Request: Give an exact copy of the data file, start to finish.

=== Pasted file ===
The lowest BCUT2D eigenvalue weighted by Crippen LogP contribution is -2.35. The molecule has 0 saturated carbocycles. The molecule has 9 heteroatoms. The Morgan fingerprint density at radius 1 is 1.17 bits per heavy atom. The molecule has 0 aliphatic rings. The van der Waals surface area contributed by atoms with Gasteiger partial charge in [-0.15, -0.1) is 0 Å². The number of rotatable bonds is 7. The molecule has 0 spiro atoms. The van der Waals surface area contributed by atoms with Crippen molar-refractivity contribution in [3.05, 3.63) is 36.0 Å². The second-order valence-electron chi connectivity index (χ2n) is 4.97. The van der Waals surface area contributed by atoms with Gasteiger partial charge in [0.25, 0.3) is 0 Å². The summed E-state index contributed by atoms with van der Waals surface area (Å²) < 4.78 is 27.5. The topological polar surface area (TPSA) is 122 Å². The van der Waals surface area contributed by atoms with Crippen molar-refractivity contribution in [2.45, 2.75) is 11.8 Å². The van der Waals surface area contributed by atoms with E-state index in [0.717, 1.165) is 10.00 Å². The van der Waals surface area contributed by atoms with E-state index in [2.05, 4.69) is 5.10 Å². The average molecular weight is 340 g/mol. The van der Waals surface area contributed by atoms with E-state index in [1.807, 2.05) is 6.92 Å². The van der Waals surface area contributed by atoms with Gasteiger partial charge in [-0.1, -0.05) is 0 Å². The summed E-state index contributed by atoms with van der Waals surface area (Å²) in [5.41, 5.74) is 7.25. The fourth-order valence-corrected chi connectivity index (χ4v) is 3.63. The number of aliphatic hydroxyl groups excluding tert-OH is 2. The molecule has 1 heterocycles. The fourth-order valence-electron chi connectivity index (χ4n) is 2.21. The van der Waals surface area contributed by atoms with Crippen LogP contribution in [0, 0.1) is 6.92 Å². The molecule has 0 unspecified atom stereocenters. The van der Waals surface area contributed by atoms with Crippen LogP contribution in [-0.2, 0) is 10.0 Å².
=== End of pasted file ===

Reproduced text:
The lowest BCUT2D eigenvalue weighted by Crippen LogP contribution is -2.35. The molecule has 0 saturated carbocycles. The molecule has 9 heteroatoms. The Morgan fingerprint density at radius 1 is 1.17 bits per heavy atom. The molecule has 0 aliphatic rings. The van der Waals surface area contributed by atoms with Gasteiger partial charge in [-0.15, -0.1) is 0 Å². The number of rotatable bonds is 7. The molecule has 0 spiro atoms. The van der Waals surface area contributed by atoms with Crippen molar-refractivity contribution in [3.05, 3.63) is 36.0 Å². The second-order valence-electron chi connectivity index (χ2n) is 4.97. The van der Waals surface area contributed by atoms with Gasteiger partial charge in [0.25, 0.3) is 0 Å². The summed E-state index contributed by atoms with van der Waals surface area (Å²) < 4.78 is 27.5. The topological polar surface area (TPSA) is 122 Å². The van der Waals surface area contributed by atoms with Crippen molar-refractivity contribution in [2.45, 2.75) is 11.8 Å². The van der Waals surface area contributed by atoms with E-state index in [0.717, 1.165) is 10.00 Å². The van der Waals surface area contributed by atoms with E-state index in [2.05, 4.69) is 5.10 Å². The average molecular weight is 340 g/mol. The van der Waals surface area contributed by atoms with E-state index in [1.807, 2.05) is 6.92 Å². The van der Waals surface area contributed by atoms with Gasteiger partial charge in [-0.1, -0.05) is 0 Å². The summed E-state index contributed by atoms with van der Waals surface area (Å²) in [5.41, 5.74) is 7.25. The fourth-order valence-corrected chi connectivity index (χ4v) is 3.63. The number of aliphatic hydroxyl groups excluding tert-OH is 2. The molecule has 1 heterocycles. The fourth-order valence-electron chi connectivity index (χ4n) is 2.21. The van der Waals surface area contributed by atoms with Crippen LogP contribution in [0, 0.1) is 6.92 Å². The molecule has 0 unspecified atom stereocenters. The van der Waals surface area contributed by atoms with Crippen LogP contribution in [-0.2, 0) is 10.0 Å².